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Passing of Professor Morris Announced

20 February 2009

UK - Professor Trevor Morris was Head of Department at the University fo Reading from 1983 to 1991. "The World's Poultry Science Association has lost one of its great heroes," write Colin Fisher and Peter Lewis.


Professor Trevor Morris
(1930-2009)

The development of poultry science in the second half of the 20th century is an extraordinary story and with the death of Professor Trevor Morris, poultry science says good bye to one of the outstanding champions of that period. Trevor’s contributions to science, to research, to teaching, to production practice and to the institutions of poultry science were quite exceptional and reflect the character and capacity of a very remarkable man. Professor Trevor Raymond Morris, PhD, DSc died on 2 February 2009, aged 78, after a short but brave battle with colon cancer and its complications. WPSA has lost one of its great heroes.

In poultry science there can be few who have not responded in some way to his prodigious output. A long list of graduate and post-graduate students have played a significant role in the industry and many more will pay testament to the effect that discussions, arguments and debates with Trevor Morris have had on their own thinking. Always able to understand and appreciate the key points of basic science, able, above all else, to plan and interpret brilliant applied science experiments and able to transfer his findings effectively into the industry, he has influenced the course of poultry science, for good, over a long and very productive career.

He has been a guide, a counsellor and a source of wise ideas for the WPSA. He did not seek power or high position but has contributed greatly and continuously to the Association’s affairs, both in the UK and in the world body. He was a member from 1952 to 2001 serving on the UK council for 20 years and on the WPSA Council from 1985 to 2000. He re-wrote the constitutions of both bodies, a typical unsung but wise contribution. In the UK he was a leading member of a small group that kept the Poultry Science Symposium Series going after 1974 and he edited the 9th Symposium on Energy Requirements of Poultry and the 24th Symposium on Poultry Immunology. His many contributions were marked by WPSA by his election to the International Poultry Hall of Fame at its inception in 1984. Trevor was also a Council member (1962-1981) and Editorial Board Member (1971-75) of British Poultry Science Ltd and guided the scientific programme of the 9th European Poultry Conference held in Glasgow in 1994 amongst many other activities.

Born to a farming family in Gloucestershire in the UK Trevor always honoured his roots in practical farming and this, no doubt, accords with the tremendous contribution he made to practical poultry production from a scientific base. The family farm had 2000 hens in folds which may have started an interest which led, in 1950, to Trevor starting a post-graduate diploma at Lane End Farm, Reading; a centre he later turned into a place of international importance. Apart from National Service (1955-57) and a year spent at the University of Illinois (1959-60) Reading was both his alma-mater and his home for the whole of his career, but through teaching overseas students, through writing and through extensive travelling, his influence was truly felt world-wide. His university career developed from demonstrator to a personal chair (1981) and Head of Department (1983-91) and was marked by the award of a PhD in 1960 and DSc in 1981. After formal retirement he continued work in the University fund-raising for the creation of a new building for the Faculty of Agriculture. He also continued collaboration with a former student which led to the publication of a book on ducks (Cherry and Morris) and with a former research fellow at Reading to produce a book on lighting for all species of poultry (Lewis and Morris). His association with Peter Lewis continued his lifelong work on lighting and resulted in the production of almost 30 scientific publications, including models to predict sexual maturity in laying hens and broiler breeders in response to lighting. Trevor produced his own book on experimental design and analysis in animal sciences in 1999; a testament to his success as a teacher of statistics and experimental methods.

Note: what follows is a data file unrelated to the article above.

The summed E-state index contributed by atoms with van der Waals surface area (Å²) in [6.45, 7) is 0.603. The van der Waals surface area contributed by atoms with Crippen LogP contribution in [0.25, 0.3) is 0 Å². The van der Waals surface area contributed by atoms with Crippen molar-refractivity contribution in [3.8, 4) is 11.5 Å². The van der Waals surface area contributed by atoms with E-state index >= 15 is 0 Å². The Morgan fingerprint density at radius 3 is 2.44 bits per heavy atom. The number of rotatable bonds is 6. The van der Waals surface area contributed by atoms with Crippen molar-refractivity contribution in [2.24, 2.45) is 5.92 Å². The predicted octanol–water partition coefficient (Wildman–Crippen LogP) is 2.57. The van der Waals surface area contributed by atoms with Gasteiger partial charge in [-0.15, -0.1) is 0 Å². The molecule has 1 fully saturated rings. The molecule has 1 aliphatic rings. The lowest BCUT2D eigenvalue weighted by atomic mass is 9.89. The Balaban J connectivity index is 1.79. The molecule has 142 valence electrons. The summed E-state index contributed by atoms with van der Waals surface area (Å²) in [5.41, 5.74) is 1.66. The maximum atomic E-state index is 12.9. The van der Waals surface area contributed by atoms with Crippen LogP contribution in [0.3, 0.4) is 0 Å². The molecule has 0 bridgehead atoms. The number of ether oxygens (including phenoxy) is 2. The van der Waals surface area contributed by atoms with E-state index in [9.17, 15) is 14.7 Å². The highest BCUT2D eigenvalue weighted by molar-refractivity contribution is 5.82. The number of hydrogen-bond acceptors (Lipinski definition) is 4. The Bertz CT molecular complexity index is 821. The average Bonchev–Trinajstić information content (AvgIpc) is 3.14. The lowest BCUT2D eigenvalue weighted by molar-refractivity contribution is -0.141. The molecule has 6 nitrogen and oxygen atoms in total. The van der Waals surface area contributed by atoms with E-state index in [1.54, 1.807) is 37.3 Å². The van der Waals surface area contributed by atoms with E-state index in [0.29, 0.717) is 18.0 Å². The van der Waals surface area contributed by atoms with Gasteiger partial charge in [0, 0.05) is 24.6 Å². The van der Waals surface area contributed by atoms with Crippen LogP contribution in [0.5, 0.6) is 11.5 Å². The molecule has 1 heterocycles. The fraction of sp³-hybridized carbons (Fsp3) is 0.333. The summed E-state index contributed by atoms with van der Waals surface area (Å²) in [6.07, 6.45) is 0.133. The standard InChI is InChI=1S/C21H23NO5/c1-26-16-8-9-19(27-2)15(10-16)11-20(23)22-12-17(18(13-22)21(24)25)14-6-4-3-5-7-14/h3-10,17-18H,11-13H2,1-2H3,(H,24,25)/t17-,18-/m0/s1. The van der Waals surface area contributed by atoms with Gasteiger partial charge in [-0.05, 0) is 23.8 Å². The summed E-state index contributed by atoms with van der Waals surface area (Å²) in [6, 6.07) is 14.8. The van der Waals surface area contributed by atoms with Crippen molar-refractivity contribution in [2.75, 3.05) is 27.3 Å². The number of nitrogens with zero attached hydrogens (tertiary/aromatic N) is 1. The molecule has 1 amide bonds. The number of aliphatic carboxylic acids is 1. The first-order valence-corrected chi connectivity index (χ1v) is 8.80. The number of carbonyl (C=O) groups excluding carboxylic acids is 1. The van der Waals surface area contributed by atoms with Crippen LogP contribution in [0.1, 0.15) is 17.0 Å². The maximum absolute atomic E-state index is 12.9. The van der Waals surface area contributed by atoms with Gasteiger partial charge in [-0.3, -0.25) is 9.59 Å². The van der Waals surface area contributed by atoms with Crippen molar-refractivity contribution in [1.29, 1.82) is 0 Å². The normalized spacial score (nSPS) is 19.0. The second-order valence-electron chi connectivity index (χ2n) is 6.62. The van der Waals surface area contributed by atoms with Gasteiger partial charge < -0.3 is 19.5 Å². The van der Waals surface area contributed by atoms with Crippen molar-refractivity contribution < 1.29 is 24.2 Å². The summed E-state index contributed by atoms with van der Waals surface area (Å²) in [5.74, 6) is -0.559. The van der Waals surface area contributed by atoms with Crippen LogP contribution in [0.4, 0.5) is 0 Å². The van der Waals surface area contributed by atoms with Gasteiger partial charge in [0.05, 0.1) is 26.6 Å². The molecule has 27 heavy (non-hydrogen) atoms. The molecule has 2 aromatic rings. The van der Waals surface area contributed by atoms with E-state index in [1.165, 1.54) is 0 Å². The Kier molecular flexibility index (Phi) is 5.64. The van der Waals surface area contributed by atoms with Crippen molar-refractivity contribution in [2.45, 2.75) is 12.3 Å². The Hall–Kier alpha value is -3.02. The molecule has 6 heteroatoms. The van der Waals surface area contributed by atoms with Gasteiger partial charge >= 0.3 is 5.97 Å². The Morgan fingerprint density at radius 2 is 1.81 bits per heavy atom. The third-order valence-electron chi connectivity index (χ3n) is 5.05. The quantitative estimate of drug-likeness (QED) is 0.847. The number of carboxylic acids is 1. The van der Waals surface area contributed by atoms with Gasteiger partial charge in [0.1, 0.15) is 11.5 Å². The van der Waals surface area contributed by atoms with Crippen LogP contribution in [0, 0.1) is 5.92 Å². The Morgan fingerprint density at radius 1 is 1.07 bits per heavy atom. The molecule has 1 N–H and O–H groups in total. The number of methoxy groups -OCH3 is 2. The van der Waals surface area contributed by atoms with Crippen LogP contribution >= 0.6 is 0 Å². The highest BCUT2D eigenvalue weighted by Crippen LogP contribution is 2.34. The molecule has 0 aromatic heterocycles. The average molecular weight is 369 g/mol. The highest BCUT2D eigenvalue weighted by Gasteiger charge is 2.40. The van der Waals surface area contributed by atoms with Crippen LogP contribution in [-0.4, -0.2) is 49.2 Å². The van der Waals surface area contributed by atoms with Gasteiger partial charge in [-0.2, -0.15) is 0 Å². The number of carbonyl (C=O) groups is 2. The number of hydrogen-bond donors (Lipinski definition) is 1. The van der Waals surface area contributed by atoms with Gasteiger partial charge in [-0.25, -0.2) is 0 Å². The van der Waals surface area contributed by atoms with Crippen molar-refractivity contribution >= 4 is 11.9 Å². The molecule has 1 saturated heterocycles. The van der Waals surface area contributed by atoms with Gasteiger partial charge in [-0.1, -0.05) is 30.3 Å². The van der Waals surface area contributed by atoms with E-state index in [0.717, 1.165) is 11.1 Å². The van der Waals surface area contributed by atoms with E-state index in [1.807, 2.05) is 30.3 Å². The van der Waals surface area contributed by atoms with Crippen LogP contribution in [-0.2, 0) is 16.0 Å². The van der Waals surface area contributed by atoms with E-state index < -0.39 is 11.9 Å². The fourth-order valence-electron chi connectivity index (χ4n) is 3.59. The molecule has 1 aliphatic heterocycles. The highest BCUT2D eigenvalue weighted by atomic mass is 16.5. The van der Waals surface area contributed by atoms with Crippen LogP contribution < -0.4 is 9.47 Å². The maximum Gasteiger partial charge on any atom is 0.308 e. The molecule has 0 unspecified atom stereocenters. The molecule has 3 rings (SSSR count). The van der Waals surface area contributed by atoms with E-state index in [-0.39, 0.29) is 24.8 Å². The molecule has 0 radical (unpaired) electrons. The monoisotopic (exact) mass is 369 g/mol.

His researches on lighting of poultry and on nutrition were the most important although there are many areas of poultry science influenced by his work. His work on light produced the first rules for lighting domestic fowl, and these are still applicable today. In many parts of the world, poultry keepers can quote, frequently ad verbatim, Morris’s golden rule for lighting egg-laying stock “Never increase day length during rearing, and never decrease in lay”. His work on light intensity also gave the world’s poultry industries their bench-mark for the amount of stray light permitted in controlled environment housing. In 1995, Trevor was jointly awarded the prestigious Tom Newman Memorial medal for his contribution to our knowledge of poultry lighting. In nutrition his work on responses to the energy and amino acid contents of the feed provided a corner stone around which many others have built strong ideas and applications. These contributions led to a Symposium in South Africa in 2005 on Poultry and Pig Modelling being held in commemoration of his work; this occasion also marked the delivery of his final paper from a conference stage.

Outside poultry science and teaching Trevor had enthusiastic interests in the Church, in music and in his garden. To his children and family we extend deepest sympathies for their loss. WPSA marks the life and work of a remarkable man.

Colin Fisher and Peter Lewis

ThePoultrySite News Desk



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